A hard blow to Natixis’ multi-boutique model?

Natixis is down about 6% today (Stoxx600 banks is down 0.7%). This follows the FT’s article on Tuesday regarding one of Natixis’ flagship asset managers (H2O).

Yesterday, Morningstar has suspended its rating on the Allegro fund because of its holdings of illiquid bonds. Natixis owns 50.01% of the fund manager which manages about €30bn AuMs. It’s one of Natixis’ main boutiques which has recently grown exponentially. Natixis has built its model via the aggregation of several boutiques in which it owns a majority.

According to a FT article on Tuesday, H2O owns about €1.4bn of illiquid bonds linked to German financier Mr Windhorst (in six funds that allow for daily liquidity).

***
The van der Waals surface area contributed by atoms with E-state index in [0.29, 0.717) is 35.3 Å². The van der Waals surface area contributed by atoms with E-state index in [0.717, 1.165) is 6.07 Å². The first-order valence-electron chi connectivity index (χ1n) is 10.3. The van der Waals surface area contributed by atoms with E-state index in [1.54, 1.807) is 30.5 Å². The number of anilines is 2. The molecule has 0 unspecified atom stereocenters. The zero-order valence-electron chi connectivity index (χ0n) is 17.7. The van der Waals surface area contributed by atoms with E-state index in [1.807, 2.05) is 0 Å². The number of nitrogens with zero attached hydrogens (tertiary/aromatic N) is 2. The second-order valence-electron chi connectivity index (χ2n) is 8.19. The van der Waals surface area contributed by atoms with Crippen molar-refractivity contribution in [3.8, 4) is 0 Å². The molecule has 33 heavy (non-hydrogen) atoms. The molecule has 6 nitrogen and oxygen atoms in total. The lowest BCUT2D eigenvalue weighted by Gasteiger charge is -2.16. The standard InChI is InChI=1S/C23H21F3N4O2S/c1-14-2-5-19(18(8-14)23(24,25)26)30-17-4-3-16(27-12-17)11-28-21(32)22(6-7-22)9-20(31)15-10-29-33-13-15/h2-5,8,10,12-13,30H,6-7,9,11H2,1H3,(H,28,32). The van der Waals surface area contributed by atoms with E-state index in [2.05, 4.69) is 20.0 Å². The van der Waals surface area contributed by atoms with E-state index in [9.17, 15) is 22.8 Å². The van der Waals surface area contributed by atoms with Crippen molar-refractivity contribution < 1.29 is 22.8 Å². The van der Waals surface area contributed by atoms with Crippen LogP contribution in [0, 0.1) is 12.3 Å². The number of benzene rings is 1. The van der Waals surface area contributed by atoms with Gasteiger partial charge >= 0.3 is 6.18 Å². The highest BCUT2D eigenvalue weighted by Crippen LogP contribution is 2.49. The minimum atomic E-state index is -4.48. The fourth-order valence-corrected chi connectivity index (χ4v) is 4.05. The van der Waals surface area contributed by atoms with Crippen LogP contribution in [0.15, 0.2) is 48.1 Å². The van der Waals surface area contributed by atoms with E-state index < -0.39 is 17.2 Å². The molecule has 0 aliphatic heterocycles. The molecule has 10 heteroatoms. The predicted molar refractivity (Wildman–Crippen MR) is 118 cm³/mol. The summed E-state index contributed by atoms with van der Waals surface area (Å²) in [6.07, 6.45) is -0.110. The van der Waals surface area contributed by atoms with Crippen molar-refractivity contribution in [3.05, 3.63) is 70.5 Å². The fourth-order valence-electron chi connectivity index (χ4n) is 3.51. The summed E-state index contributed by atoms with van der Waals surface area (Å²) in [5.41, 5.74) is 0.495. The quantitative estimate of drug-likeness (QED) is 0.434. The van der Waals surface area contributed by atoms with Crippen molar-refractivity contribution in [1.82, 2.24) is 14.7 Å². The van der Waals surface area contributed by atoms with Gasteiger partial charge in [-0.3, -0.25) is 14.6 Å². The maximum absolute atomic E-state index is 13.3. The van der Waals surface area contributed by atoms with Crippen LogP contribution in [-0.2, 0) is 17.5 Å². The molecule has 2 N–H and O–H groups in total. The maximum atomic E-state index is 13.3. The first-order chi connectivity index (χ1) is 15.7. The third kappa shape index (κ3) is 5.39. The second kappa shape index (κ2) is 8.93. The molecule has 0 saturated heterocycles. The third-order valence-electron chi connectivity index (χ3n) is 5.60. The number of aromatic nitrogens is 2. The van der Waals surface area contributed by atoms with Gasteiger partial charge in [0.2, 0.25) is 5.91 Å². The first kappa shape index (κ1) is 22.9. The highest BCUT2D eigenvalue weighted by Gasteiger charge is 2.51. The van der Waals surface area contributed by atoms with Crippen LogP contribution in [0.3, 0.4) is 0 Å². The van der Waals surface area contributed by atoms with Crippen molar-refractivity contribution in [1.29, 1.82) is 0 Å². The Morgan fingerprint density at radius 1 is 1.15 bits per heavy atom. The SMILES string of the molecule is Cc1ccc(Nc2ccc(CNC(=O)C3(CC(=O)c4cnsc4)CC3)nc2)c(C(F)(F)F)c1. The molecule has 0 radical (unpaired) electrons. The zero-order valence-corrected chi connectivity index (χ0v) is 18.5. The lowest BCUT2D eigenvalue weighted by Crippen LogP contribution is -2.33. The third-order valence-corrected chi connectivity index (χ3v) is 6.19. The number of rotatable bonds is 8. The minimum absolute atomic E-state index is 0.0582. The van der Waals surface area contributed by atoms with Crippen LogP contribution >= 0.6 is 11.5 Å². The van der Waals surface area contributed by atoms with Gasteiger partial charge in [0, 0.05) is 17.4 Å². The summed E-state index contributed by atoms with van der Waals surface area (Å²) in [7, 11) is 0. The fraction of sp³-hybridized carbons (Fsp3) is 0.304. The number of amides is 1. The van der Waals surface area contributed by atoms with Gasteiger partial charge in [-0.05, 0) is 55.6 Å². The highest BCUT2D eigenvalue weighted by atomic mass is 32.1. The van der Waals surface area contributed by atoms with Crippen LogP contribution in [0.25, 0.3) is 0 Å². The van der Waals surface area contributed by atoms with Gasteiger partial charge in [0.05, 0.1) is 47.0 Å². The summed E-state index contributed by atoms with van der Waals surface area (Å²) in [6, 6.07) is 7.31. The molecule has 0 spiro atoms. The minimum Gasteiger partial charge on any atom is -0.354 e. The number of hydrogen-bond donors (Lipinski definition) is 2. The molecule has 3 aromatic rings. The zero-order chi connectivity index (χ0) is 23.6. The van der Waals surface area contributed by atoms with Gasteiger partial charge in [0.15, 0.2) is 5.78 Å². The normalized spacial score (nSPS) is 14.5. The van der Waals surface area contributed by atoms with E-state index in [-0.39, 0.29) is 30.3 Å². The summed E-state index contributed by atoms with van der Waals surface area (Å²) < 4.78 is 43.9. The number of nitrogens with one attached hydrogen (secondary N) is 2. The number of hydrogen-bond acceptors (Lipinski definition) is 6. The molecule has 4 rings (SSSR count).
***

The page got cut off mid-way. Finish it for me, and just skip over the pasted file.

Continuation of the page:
On top of this, H2O’s founder, Didier Crastes, recently joined a new advisory board of Mr Windhorst’s, Tennor Holding. This mechanically raises a possible conflict of interest. Morningstar’s announcement could/will accelerate outflows from H2O’s funds.

We calculate that H2O’s contribution to Natixis’ NBI is roughly equal to €150m (0.5% management fees) and makes 5% of NIM’s operating profit (€50m). In the end, as Natixis owns 50.01% of the company, the contribution to total earnings is in the area of 2% (after tax).

Natixis has grown its AM business via the acquisition of boutiques that remain independent in every way. H2O is one of Natixis’ main flagships with €30bn AuM together with DNCA (€23.2bn), AEM (€65bn) Loomis (roughly $267bn AuM), Harris (about $141bn) and Ostrum (ex NAM with €320bn AuM).

Whereas there will be some outflows at H2O, it remains to be seen whether this will impact other boutiques and, more importantly, to what extent it will affect Natixis’ specific multi-boutique model